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It might have occurred to Los Angeles shoppers in 2008 that people clearing the shelves at CVS of pseudoephedrine products weren’t sick, but it apparently didn’t ring any bells with the store owners. Now, CVS faces $75 million in fines since the “sick” customers were actually “smurfers” buying small amounts of cough and cold medicines over hundreds of visits to various chains—all with the intent of cooking up methamphetamine products in labs.

According to federal prosecutors in L.A., CVS should have been monitoring the sales of pseudoephedrine products and limiting how much customers could buy. In fact, CVS has automated “meth trackers”—or log books where store employees record purchases of the products. However, the company recently claimed that there was an IT glitch in that system that ultimately resulted in the excessive sales of the pseudoephedrine products.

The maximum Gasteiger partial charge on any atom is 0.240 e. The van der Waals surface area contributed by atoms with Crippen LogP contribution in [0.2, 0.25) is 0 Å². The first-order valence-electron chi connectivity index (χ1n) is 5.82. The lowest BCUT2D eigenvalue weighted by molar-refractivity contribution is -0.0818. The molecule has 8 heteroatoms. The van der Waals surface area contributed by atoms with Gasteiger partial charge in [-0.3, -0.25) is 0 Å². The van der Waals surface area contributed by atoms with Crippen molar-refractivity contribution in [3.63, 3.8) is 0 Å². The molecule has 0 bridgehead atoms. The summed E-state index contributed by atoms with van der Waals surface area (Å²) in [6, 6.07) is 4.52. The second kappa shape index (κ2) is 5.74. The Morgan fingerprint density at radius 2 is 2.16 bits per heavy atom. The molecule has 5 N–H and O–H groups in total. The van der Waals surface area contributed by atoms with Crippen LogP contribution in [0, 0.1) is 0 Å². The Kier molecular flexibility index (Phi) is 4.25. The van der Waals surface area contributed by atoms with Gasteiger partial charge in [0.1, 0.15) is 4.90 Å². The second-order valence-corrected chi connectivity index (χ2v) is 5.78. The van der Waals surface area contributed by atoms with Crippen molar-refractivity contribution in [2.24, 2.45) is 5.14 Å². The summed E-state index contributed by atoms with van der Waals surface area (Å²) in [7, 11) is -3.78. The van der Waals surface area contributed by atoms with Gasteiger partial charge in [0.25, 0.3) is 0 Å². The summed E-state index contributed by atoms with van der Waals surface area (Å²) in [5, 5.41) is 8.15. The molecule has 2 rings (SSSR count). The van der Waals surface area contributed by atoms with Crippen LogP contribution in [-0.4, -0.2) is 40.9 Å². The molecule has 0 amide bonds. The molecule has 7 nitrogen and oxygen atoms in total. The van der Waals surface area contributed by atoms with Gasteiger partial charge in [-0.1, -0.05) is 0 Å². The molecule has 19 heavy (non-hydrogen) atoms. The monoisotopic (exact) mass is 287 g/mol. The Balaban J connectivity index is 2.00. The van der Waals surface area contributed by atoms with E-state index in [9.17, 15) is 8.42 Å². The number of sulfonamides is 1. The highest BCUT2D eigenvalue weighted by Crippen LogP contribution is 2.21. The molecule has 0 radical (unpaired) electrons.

CVS Caremark CEO Thomas Ryan recently admitted that the chain violated its own policies. Prosecutors say this problem also occurred in 25 other states, including Nevada. As part of the $75 million settlement deal the government agreed not to seek criminal charges against CVS.

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